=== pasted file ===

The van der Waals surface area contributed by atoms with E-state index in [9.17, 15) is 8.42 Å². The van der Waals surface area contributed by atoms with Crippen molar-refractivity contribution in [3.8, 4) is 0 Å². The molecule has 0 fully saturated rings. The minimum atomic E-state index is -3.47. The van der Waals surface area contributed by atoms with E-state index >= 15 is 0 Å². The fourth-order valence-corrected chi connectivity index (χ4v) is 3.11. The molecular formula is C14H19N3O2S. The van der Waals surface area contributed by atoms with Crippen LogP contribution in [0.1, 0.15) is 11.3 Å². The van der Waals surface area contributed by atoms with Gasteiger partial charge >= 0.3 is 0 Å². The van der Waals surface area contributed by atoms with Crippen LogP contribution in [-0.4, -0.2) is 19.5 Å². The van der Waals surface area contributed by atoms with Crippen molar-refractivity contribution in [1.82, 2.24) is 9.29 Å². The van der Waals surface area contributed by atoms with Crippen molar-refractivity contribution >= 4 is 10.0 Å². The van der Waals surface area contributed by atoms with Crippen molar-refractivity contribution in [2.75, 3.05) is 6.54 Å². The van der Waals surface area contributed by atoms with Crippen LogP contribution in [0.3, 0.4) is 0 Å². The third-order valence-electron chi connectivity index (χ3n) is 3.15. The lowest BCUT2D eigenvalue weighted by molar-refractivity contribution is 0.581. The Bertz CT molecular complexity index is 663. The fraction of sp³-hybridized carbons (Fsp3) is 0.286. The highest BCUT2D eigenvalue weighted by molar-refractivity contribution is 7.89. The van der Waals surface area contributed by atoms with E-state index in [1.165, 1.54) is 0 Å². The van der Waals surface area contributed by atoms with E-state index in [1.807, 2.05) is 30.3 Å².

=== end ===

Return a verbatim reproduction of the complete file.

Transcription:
The van der Waals surface area contributed by atoms with E-state index in [9.17, 15) is 8.42 Å². The van der Waals surface area contributed by atoms with Crippen molar-refractivity contribution in [3.8, 4) is 0 Å². The molecule has 0 fully saturated rings. The minimum atomic E-state index is -3.47. The van der Waals surface area contributed by atoms with E-state index >= 15 is 0 Å². The fourth-order valence-corrected chi connectivity index (χ4v) is 3.11. The molecular formula is C14H19N3O2S. The van der Waals surface area contributed by atoms with Crippen LogP contribution in [0.1, 0.15) is 11.3 Å². The van der Waals surface area contributed by atoms with Gasteiger partial charge >= 0.3 is 0 Å². The van der Waals surface area contributed by atoms with Crippen LogP contribution in [-0.4, -0.2) is 19.5 Å². The van der Waals surface area contributed by atoms with Crippen molar-refractivity contribution in [1.82, 2.24) is 9.29 Å². The van der Waals surface area contributed by atoms with Crippen molar-refractivity contribution >= 4 is 10.0 Å². The van der Waals surface area contributed by atoms with Crippen molar-refractivity contribution in [2.75, 3.05) is 6.54 Å². The van der Waals surface area contributed by atoms with Crippen LogP contribution in [0.3, 0.4) is 0 Å². The third-order valence-electron chi connectivity index (χ3n) is 3.15. The lowest BCUT2D eigenvalue weighted by molar-refractivity contribution is 0.581. The Bertz CT molecular complexity index is 663. The fraction of sp³-hybridized carbons (Fsp3) is 0.286. The highest BCUT2D eigenvalue weighted by molar-refractivity contribution is 7.89. The van der Waals surface area contributed by atoms with E-state index in [1.165, 1.54) is 0 Å². The van der Waals surface area contributed by atoms with E-state index in [1.807, 2.05) is 30.3 Å².